He could of course be wrong in his judgments (his description of Boston as “a dried nut” which “smiles with a complacent senescent vacuity” comes to mind), but he was always quotable even so (as when he referred to Woodrow Wilson, quite rightly, as “a putty-faced, untruthful person” and “a hopeless jackass”). At times he seemed almost willing to admit his lack of a central, organizing fire, as in this letter to William James:

I don’t seem to hear very good reports of you. They say you are in Rome—why Rome? A place of no stimulating power, full of catacombs inhabited by dead Americans … I believe I could cure you of whatever it is you’ve got, if you would definitely give up ambition and come immediately back to this country. Ambition ruins any man….

But when he wrote about books and reviewing and literature, he was never wrong (he alone among the critics of his day rightly called Henry Adams’ gigantic history of the Jefferson era “as brilliant as Thucydides”) and always scintillating. Here he is again writing to James, this time self-deprecatingly talking about the beleaguered craft of book reviewing:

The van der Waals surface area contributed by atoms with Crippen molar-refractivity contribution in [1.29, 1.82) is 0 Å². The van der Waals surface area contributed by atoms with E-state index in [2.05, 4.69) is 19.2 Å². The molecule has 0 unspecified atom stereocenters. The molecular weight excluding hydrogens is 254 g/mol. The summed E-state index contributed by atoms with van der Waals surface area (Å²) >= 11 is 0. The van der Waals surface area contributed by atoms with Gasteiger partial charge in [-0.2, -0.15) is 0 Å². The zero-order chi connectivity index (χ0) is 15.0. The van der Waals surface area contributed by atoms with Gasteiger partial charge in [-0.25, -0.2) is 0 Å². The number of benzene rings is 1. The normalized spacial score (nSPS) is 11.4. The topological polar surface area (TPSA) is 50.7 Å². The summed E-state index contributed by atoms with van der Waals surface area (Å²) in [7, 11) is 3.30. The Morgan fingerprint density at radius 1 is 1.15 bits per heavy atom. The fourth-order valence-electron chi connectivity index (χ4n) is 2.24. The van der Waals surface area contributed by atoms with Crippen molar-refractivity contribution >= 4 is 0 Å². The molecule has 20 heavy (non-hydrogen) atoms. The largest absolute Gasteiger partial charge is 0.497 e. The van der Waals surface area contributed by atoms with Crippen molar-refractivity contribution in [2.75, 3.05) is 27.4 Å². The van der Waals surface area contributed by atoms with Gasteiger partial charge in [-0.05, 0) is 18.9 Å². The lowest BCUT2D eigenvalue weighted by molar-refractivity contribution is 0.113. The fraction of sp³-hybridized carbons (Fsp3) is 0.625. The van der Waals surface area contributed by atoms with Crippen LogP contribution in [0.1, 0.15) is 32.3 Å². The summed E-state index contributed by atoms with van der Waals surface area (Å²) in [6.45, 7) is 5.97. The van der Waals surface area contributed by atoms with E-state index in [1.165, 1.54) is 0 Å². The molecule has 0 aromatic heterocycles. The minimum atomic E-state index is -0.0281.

Reading books is so injurious to the mind. I am thinking of you and of many other great intellects. That is the problem, how to get what is in a book out of it without reading it. A good but dangerous way is to live with it. Buy it and leave it on a table and talk about it. Then in three months write about it.

The venerable literary journal Revue des Deux Mondes aroused a complaint several present-day periodicals would do well to heed:

There’s nothing like the stupidity of a magazine when it goes in for being dull. It gets its readers trained, you see, to expect a certain type of dullness and then it deepens and blackens and adds laudanum and lead and everyone gets to needing more laudanum and more lead—and at last the thing becomes a mystery to the outsider—like the bottom of the deepest parts of the sea—darkness and the waving of seaweed.

As for magazines, so too for magazine writers of a certain ilk: